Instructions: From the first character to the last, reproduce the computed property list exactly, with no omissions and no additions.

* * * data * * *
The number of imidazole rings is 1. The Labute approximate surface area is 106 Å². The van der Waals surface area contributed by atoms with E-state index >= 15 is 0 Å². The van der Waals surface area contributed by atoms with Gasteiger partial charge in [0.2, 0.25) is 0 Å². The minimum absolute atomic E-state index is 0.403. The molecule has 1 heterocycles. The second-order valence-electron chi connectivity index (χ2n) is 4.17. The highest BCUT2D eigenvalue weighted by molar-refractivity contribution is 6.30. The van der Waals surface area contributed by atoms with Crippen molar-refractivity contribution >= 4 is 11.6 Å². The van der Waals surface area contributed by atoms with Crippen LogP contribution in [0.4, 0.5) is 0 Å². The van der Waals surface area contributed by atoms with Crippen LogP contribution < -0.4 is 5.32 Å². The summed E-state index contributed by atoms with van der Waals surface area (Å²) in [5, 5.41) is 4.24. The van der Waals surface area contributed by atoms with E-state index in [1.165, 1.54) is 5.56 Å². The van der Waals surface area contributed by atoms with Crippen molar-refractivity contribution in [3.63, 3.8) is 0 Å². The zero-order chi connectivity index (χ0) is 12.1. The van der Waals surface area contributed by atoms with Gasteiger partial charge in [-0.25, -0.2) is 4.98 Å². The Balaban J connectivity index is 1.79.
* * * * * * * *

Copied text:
The number of imidazole rings is 1. The Labute approximate surface area is 106 Å². The van der Waals surface area contributed by atoms with E-state index >= 15 is 0 Å². The van der Waals surface area contributed by atoms with Gasteiger partial charge in [0.2, 0.25) is 0 Å². The minimum absolute atomic E-state index is 0.403. The molecule has 1 heterocycles. The second-order valence-electron chi connectivity index (χ2n) is 4.17. The highest BCUT2D eigenvalue weighted by molar-refractivity contribution is 6.30. The van der Waals surface area contributed by atoms with Crippen molar-refractivity contribution >= 4 is 11.6 Å². The van der Waals surface area contributed by atoms with Crippen LogP contribution in [0.4, 0.5) is 0 Å². The van der Waals surface area contributed by atoms with Crippen LogP contribution < -0.4 is 5.32 Å². The summed E-state index contributed by atoms with van der Waals surface area (Å²) in [5, 5.41) is 4.24. The van der Waals surface area contributed by atoms with E-state index in [1.165, 1.54) is 5.56 Å². The van der Waals surface area contributed by atoms with Crippen molar-refractivity contribution in [3.63, 3.8) is 0 Å². The zero-order chi connectivity index (χ0) is 12.1. The van der Waals surface area contributed by atoms with Gasteiger partial charge in [-0.25, -0.2) is 4.98 Å². The Balaban J connectivity index is 1.79.